This study tested the effectiveness of the Yaktrax® Walker, a lightweight traction device that fits over shoes, to prevent falls among older adults when walking outdoors on ice and snow.
During the winter months, participants in the Yaktrax® intervention group were half as likely to slip and about 60 percent less likely to fall compared to the group that wore their usual winter footwear. Participants in the intervention group also experienced significantly fewer minor fall-related injuries.
Participants were community-dwelling adults aged 65 or older who had fallen at least once in the previous year. About 60 percent were female.
Rural central and northern Wisconsin, United States.
Using a traction device that fits on shoes to improve stability when walking on ice and snow.
Participants used the Yaktrax® Walker on their own in the community.
Participants were given a Yaktrax® Walker that was sized to fit the external length of their usual winter footwear. Participants had to be able to put on the Yaktrax® Walker correctly.
After reviewing the Yaktrax® Walker instruction manual with participants, the research study coordinator spent approximately 30 minutes training the participant and then had the participant practice putting on the Yaktrax® Walker.
Participants were told to only wear the device outdoors when there was ice or snow. They were instructed that the Yaktrax® Walker should never be worn indoors or on smooth outdoor non-ice surfaces.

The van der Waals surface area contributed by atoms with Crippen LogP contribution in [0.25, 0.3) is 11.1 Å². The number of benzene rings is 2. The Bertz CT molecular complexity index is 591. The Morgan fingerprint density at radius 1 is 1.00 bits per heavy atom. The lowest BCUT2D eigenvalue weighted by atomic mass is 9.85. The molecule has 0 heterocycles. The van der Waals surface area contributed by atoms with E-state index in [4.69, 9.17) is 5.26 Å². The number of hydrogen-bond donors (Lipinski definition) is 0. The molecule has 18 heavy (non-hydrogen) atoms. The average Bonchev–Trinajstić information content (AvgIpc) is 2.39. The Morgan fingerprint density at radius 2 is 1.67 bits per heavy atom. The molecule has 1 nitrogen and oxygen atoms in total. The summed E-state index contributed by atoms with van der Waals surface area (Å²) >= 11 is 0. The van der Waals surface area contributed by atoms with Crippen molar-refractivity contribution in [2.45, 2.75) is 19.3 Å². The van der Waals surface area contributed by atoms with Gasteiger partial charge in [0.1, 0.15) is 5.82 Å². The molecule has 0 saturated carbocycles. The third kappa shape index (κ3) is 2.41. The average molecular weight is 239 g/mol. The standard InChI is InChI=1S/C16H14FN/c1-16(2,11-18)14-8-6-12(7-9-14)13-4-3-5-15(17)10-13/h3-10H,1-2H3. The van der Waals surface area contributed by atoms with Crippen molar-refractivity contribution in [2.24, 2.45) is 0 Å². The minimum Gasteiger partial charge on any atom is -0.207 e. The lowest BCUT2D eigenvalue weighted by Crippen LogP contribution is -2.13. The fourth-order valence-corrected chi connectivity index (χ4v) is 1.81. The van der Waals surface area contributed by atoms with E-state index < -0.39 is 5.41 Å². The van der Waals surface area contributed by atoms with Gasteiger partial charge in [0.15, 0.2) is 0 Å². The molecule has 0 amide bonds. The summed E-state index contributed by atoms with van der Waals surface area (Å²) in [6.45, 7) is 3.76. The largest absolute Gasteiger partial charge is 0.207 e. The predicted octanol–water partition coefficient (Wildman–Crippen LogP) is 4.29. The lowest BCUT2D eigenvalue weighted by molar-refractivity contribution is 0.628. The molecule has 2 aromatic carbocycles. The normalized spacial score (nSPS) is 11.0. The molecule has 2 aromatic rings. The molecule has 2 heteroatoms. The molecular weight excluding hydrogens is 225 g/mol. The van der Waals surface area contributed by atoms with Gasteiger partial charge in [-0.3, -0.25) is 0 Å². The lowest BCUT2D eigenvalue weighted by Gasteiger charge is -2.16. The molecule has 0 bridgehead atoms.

This study took place during the winter of 2003–04.
Research study coordinator.
Instructors should read the manual and practice putting the Yaktrax® Walker on themselves and others.
- People must be able to safely put on and take off the Yaktrax® Walker or leave the device on a dedicated pair of shoes or boots that are only worn out of doors.
- Shoes should be measured to assure proper fit of Yaktrax® Walker.
- Yaktrax® Walker must not be worn indoors.
- Yaktrax® Walker should be inspected for breakage and replaced if broken.
Instructions that accompany the device are sufficient for consumer use.
McKiernan FE. A simple gait-stabilizing device reduces outdoor falls and non-serious injurious falls in fall-prone older people during the winter. Journal of the American Geriatrics Society. 2005 Jun;53(6):943-7
Practitioners interested in using this intervention may contact the principal investigator for more information:
Fergus Eoin McKiernan, MD
Center for Bone Diseases
1000 North Oak Avenue
Marshfield, WI 54449, United States
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